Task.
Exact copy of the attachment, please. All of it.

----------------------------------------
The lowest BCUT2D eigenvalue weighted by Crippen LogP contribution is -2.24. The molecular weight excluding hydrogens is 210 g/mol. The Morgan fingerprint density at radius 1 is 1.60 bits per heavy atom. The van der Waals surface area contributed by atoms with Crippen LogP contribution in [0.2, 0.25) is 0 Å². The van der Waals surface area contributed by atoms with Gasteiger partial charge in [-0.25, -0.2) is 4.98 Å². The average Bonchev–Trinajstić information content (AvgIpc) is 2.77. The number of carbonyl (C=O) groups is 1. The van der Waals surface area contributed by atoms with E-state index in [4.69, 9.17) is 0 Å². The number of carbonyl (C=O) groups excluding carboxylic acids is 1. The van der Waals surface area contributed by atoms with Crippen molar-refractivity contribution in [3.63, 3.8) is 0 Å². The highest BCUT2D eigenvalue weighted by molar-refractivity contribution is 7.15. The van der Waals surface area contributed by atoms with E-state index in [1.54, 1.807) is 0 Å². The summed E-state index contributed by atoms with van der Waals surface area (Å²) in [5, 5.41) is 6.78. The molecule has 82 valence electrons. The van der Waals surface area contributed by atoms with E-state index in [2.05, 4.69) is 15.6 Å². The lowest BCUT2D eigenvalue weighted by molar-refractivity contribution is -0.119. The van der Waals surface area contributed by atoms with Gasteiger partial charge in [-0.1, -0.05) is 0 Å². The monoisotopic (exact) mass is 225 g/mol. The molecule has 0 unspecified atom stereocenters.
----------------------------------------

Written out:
The lowest BCUT2D eigenvalue weighted by Crippen LogP contribution is -2.24. The molecular weight excluding hydrogens is 210 g/mol. The Morgan fingerprint density at radius 1 is 1.60 bits per heavy atom. The van der Waals surface area contributed by atoms with Crippen LogP contribution in [0.2, 0.25) is 0 Å². The van der Waals surface area contributed by atoms with Gasteiger partial charge in [-0.25, -0.2) is 4.98 Å². The average Bonchev–Trinajstić information content (AvgIpc) is 2.77. The number of carbonyl (C=O) groups is 1. The van der Waals surface area contributed by atoms with E-state index in [4.69, 9.17) is 0 Å². The number of carbonyl (C=O) groups excluding carboxylic acids is 1. The van der Waals surface area contributed by atoms with Crippen molar-refractivity contribution in [3.63, 3.8) is 0 Å². The highest BCUT2D eigenvalue weighted by molar-refractivity contribution is 7.15. The van der Waals surface area contributed by atoms with E-state index in [1.54, 1.807) is 0 Å². The summed E-state index contributed by atoms with van der Waals surface area (Å²) in [5, 5.41) is 6.78. The molecule has 82 valence electrons. The van der Waals surface area contributed by atoms with E-state index in [2.05, 4.69) is 15.6 Å². The lowest BCUT2D eigenvalue weighted by molar-refractivity contribution is -0.119. The van der Waals surface area contributed by atoms with Gasteiger partial charge in [-0.1, -0.05) is 0 Å². The monoisotopic (exact) mass is 225 g/mol. The molecule has 0 unspecified atom stereocenters.